“All religions are basically the same.” That mantra is often heard from the secular media and our ruling elites. For those who know little about religion, the phrase sounds sensible enough. But for anyone who has actually taken the time to seriously study the major religions, this remark is recognised as being very wide of the mark.
This is certainly the case when one contrasts Islam with Christianity. Muslims like to claim that Jews, Christians and Muslims are all children of Abraham, and people of the book. Closer inspection, however, shows some fundamental differences.
Mark Durie is an authority on Islam, and the dangers it poses to Christianity in particular, and the free West in general. He has an important article in the Weekend Australian (September 23-24, 2006). Called “Creed of the Sword,” it lays out some of these many crucial differences.
After noting the Islamic reaction to the recent speech by Pope Benedict, Durie explains how an understanding of the Koran is necessary, but how it is also not an easy task: “As it happens, reading the Koran is not without its difficulties. There is, for a start, the thorny problem of context. The Koran gives little help with this: it does not mark off specific passages one from another and its 114 chapters (suras) are not laid out in chronological order.”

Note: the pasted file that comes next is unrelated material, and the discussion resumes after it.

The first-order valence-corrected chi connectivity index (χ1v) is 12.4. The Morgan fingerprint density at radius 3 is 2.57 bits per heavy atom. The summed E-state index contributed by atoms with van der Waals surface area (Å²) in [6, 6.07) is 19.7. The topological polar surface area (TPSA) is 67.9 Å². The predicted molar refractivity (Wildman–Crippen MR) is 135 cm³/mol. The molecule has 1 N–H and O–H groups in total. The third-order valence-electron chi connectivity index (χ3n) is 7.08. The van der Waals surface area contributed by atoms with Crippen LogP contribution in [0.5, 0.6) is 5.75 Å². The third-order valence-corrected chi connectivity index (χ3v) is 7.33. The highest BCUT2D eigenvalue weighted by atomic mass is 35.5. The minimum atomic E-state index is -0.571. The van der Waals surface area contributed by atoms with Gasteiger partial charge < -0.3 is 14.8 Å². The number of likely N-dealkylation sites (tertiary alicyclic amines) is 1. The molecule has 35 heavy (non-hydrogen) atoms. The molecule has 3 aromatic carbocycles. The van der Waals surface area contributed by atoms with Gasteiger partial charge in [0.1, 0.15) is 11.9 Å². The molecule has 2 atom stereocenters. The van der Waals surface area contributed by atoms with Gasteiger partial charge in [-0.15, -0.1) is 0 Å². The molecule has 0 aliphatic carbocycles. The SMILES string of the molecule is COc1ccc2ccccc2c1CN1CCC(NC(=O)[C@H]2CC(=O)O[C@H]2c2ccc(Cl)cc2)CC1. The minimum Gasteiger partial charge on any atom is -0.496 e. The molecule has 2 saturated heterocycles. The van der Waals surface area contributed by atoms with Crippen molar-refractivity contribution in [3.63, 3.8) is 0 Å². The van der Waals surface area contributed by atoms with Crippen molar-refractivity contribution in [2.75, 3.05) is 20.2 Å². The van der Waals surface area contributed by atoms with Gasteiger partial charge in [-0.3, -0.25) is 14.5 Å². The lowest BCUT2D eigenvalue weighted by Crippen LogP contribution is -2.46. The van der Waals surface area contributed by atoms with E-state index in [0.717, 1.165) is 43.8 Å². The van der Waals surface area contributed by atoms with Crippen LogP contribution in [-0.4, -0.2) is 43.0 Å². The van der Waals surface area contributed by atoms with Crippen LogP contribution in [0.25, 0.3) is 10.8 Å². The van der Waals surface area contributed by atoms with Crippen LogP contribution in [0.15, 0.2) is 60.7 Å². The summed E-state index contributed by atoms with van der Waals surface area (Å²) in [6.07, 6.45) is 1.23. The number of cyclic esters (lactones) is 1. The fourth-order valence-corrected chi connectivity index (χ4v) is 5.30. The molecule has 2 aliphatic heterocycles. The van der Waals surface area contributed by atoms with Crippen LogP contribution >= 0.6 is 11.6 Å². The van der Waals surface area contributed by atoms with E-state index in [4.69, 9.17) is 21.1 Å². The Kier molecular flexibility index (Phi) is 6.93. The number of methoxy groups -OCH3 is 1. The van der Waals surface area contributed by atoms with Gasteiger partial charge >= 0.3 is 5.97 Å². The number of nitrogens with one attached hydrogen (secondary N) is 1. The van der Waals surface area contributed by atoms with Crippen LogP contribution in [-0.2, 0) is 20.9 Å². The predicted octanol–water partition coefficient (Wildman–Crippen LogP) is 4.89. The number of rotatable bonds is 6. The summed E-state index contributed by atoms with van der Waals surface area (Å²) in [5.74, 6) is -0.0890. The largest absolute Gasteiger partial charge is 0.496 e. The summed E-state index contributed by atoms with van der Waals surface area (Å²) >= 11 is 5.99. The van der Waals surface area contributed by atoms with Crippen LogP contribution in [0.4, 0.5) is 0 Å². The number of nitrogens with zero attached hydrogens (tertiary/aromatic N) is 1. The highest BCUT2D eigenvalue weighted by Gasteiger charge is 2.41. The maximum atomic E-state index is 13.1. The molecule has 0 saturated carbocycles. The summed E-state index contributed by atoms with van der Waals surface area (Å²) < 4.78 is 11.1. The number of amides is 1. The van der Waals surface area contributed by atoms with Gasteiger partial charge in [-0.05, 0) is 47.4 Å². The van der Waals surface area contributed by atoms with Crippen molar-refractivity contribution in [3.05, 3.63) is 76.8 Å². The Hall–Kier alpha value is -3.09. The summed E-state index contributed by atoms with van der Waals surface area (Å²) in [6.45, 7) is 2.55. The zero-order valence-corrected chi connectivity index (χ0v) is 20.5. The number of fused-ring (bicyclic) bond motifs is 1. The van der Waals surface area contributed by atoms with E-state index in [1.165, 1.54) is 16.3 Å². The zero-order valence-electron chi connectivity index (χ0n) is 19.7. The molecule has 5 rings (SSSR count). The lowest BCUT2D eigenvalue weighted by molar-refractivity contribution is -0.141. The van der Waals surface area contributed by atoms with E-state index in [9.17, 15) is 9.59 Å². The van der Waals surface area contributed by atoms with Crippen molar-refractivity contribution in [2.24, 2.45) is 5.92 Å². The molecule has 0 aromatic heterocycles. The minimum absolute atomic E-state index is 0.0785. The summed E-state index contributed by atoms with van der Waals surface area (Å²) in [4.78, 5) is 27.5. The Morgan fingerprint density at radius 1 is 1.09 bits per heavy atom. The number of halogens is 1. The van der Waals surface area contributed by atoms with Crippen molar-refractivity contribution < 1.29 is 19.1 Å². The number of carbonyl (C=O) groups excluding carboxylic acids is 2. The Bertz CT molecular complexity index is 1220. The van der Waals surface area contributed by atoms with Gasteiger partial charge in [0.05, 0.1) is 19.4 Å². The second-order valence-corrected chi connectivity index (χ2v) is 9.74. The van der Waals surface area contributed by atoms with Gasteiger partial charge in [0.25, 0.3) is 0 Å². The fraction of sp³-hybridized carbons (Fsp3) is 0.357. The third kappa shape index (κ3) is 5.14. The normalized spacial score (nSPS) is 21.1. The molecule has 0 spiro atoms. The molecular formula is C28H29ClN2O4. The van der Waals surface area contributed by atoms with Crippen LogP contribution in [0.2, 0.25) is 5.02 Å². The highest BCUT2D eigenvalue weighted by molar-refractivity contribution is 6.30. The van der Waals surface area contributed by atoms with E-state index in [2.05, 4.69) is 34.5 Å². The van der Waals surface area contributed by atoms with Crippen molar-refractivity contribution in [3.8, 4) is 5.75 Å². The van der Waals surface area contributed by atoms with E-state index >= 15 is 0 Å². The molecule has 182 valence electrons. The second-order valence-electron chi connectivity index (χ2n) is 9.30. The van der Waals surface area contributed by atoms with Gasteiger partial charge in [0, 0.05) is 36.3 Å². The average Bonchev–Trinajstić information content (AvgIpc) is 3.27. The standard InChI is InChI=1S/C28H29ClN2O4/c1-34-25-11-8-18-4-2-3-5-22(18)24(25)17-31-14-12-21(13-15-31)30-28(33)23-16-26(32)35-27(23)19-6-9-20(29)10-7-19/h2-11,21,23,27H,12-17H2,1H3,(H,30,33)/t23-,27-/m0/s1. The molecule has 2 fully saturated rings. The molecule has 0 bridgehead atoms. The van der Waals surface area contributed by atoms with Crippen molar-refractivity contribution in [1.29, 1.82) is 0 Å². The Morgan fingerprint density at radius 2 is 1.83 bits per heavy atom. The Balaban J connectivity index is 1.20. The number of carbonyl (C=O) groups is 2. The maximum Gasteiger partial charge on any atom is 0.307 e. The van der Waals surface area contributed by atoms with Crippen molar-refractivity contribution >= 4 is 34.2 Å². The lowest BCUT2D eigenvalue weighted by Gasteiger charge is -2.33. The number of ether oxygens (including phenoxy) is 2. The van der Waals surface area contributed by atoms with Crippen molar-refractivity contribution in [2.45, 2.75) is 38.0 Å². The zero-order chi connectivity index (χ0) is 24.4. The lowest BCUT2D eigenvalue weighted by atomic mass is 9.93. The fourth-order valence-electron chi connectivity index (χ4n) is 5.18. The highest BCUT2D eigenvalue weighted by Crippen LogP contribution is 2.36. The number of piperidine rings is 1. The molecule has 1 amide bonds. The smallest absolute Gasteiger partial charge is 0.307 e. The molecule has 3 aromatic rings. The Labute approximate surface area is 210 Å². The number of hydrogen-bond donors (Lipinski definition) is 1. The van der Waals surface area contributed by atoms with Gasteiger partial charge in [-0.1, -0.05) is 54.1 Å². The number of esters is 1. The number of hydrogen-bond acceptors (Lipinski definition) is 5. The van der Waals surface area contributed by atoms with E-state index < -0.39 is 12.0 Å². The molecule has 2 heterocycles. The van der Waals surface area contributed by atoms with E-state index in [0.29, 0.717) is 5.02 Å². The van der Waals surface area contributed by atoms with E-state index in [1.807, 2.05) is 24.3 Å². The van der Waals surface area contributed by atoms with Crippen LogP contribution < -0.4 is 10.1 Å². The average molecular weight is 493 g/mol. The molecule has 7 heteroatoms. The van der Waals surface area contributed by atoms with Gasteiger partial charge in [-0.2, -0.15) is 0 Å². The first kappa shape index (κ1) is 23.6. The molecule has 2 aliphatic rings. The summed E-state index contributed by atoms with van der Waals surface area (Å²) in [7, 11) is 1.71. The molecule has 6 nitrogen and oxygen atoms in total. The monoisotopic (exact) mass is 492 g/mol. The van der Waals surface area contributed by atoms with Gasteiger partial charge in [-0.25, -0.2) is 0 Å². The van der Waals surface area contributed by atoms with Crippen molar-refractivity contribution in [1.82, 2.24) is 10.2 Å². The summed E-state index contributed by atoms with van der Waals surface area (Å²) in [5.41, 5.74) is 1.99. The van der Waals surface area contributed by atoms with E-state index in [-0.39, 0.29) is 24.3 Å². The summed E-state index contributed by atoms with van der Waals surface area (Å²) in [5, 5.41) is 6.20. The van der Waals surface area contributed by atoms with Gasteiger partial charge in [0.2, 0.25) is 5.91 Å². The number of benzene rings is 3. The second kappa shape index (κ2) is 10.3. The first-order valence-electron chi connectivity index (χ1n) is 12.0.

He continues, “The keys to unlocking the context for individual passages of the Koran can be found in the life of Mohammed, the Sunnah. The sources for the Sunnah are the traditions (hadiths), of which Sunnis recognise six canonical collections, and biographies of Mohammed (sira literature). Although the volume of this material is considerable, it is now largely available in English translation, much of it on the internet.”
But four further problems arise when coming to the Koran. One is the already mentioned idea of religious equivalence, that all religions are essentially alike. Second is the claim that “anyone can justify violence from any religious text”. Says Durie, “This idea stretches back at least to Rousseau, who considered any and all forms of religion to be pernicious. Either of these views, if firmly held, would tend to sabotage anyone’s ability to investigate the Koran’s distinctive take on violence.”